LOPY HC-SR04 Adaptation



  • Hi

    I'm trying to adapt the HC-SR04 library to Lopy but for some reason it just get stuck when reading the Echo pin like never seeing the Pulse
    the code is based on micropython lib
    https://github.com/mithru/MicroPython-Examples/tree/master/08.Sensors/HC-SR04

    Class

    import machine
    from machine import Timer
    
    # Pin configuration.
    
    
    class Ultrasonic:
        def __init__(self, tPin, ePin):
            self.triggerPin = tPin
            self.echoPin = ePin
    
            # Init trigger pin (out)
            self.trigger = machine.Pin(self.triggerPin)
            self.trigger.init(machine.Pin.OUT)
            self.trigger.value(False)
    
            # Init echo pin (in)
            self.echo = machine.Pin(self.echoPin)
            self.echo.init(machine.Pin.IN)
    
        def distance_in_inches(self):
            return (self.distance_in_cm() * 0.3937)
    
        def distance_in_cm(self):
            start = 0
            end = 0
    
            # Create a microseconds counter.
            micros = Timer.Chrono()
            micros.reset()
    
            # Send a 10us pulse.
            self.trigger.value(True)
            Timer.sleep_us(10)
            self.trigger.value(False)
    
            # Wait 'till whe pulse starts.
            while self.echo.value() == 0:
                start = micros.read_us()
    
            # Wait 'till the pulse is gone.
            while self.echo.value() == 1:
                end = micros.read_us()
    
            # Deinit the microseconds counter
            micros.stop()
    
            # Calc the duration of the recieved pulse, divide the result by
            # 2 (round-trip) and divide it by 29 (the speed of sound is
            # 340 m/s and that is 29 us/cm).
            dist_in_cm = ((end - start) / 2) / 29
    
            return dist_in_cm
    

    Program

    from machine import Pin
    import time
    import Ultrasonic
    
     sensor1_trigPin = "P20"
     sensor1_echoPin = "P19"
    
    sensor1=Ultrasonic.Ultrasonic(sensor1_trigPin, sensor1_echoPin)
    distance1 = sensor1.distance_in_cm()
    
    


  • @robert-hh Pick it apart :).



  • @papasmurph Yes. I looked into an older data sheet. According to this one, there are variants with embedded flash, internally connected to the SPI controller. So timingwise it behaves like external flash.
    The model with the number ESP32-D2WD has 16 MBit embedded flash. D/K which one is in the pycom devices. Probably the ones w/o internal flash.



  • @robert-hh The datasheet at https://espressif.com/sites/default/files/documentation/esp32_datasheet_en.pdf is not very clear about how Flash is addressed, but there's some Flash.



  • @papasmurph There is no internal flash in the esp32. The external flash is partiallyx memory-mapped, so it looks like internal memory.



  • @robert-hh I thought at least internal Flash was directly addressed. I'm aware external Flash is not. Anyway, I made an implementation using this sensor that works rather well, but not with the precision/stability of the Arduino implementation. I can provide the source if anyone's interested.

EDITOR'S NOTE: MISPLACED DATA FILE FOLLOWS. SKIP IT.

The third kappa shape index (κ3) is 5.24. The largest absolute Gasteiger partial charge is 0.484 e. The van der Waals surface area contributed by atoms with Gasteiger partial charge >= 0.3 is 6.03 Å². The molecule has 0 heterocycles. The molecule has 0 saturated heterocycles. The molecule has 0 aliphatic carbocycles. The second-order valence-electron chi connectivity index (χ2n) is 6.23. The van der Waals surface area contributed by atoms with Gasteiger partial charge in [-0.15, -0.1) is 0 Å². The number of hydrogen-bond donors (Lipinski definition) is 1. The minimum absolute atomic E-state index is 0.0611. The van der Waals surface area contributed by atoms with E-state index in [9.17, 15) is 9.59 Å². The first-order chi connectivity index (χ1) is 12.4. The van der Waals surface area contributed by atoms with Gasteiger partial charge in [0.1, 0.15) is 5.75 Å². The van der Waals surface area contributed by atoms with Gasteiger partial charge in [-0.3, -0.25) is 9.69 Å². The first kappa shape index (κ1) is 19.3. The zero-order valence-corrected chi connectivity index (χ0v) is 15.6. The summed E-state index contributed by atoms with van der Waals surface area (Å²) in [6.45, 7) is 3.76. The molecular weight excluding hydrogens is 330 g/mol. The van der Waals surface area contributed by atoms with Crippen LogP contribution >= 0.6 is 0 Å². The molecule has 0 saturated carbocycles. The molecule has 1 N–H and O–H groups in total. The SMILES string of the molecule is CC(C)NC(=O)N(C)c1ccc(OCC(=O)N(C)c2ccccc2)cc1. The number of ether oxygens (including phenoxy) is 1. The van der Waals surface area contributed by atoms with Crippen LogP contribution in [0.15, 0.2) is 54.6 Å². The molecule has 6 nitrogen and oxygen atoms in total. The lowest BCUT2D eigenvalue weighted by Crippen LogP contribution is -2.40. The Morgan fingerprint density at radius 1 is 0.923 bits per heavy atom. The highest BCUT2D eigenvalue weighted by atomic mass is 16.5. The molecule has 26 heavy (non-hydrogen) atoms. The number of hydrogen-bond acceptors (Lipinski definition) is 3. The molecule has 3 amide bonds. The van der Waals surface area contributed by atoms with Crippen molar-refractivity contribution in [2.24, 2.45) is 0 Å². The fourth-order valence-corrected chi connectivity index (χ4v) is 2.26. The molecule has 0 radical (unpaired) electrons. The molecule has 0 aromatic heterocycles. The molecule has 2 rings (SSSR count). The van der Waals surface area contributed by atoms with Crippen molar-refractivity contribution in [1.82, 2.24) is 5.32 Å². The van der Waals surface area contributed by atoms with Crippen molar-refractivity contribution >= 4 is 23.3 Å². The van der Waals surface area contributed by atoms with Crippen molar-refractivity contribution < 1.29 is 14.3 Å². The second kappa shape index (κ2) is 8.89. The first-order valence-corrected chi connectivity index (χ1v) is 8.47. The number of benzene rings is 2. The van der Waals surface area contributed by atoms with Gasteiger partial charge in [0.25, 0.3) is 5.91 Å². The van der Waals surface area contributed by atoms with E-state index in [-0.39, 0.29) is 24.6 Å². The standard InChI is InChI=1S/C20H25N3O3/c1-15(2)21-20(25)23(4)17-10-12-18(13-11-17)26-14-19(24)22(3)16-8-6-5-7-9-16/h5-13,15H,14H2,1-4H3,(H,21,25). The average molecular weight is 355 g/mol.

• @papasmurph This is a software problem, but somewhere deep buried into the esp-idf. The largest problem is caching of code in flash. The esp cannot execude code from flash. If a section of code is requested, which is not cached, this has to be tranferred into RAM. That causes a latency of typically 300 µs. And as far as I have been told, there is no mechanism to make some code areas sticky. Even if the python scipts themselves are located in RAM, the runtime engine is in flash, as well as other firmware sections. To some extend you could still determine pulse lengths. Look in the board for the DHT11 driver. That's on the level of this Arduino code.



  • @papasmurph The principle used in the Arduino is quite different. Can the ESP32 (via Python) support the same as pulseIn? I couldn't see any such link between ports and timers.

    Somewhat truncated code:

    // Port configuration
    pinMode(trigPin, OUTPUT);
    pinMode(echoPin, INPUT);
    
    // Trigger distance sensor (Trig)
    digitalWrite(trigPin, LOW);
    delayMicroseconds(2);
    digitalWrite(trigPin, HIGH);
    delayMicroseconds(10);
    digitalWrite(trigPin, LOW);
    
    // Read distance pulse (Echo)
    duration = (float)pulseIn(echoPin, HIGH) / Million;
    


  • @robert-hh But at least it looks like a software problem (potentially solvable via a different approach to handling queueing of events?).



  • @papasmurph About hardware interrupt latency with this MP port, look here: https://forum.pycom.io/topic/936/pin-interrupt-latency



  • @slagter Late response, but anyway: A code example I found for Arduino uses a hardware triggered timer to get the time between trig and echo. Can't the ESP32 do the same thing?



  • @gas The other problem is reliable timing, which does not exist on the esp32 or esp8266. At and between every Python statement you may have an extra ~300µs delay due to cache misses.



  • Hi Gas,

    Couple of things that need fixing:

    1. You have to start the Chrono. Insert a "micros.start()" in the Ultrasonic class, just after micros.reset()
    2. Define the pull mode as part of the init of the Pin In and Pin Out: self.trigger.init(machine.Pin.OUT, None)
    3. I would define the pins in the start as: sensor_trigPin = Pin("G16")

    Kind regards,
    Robert


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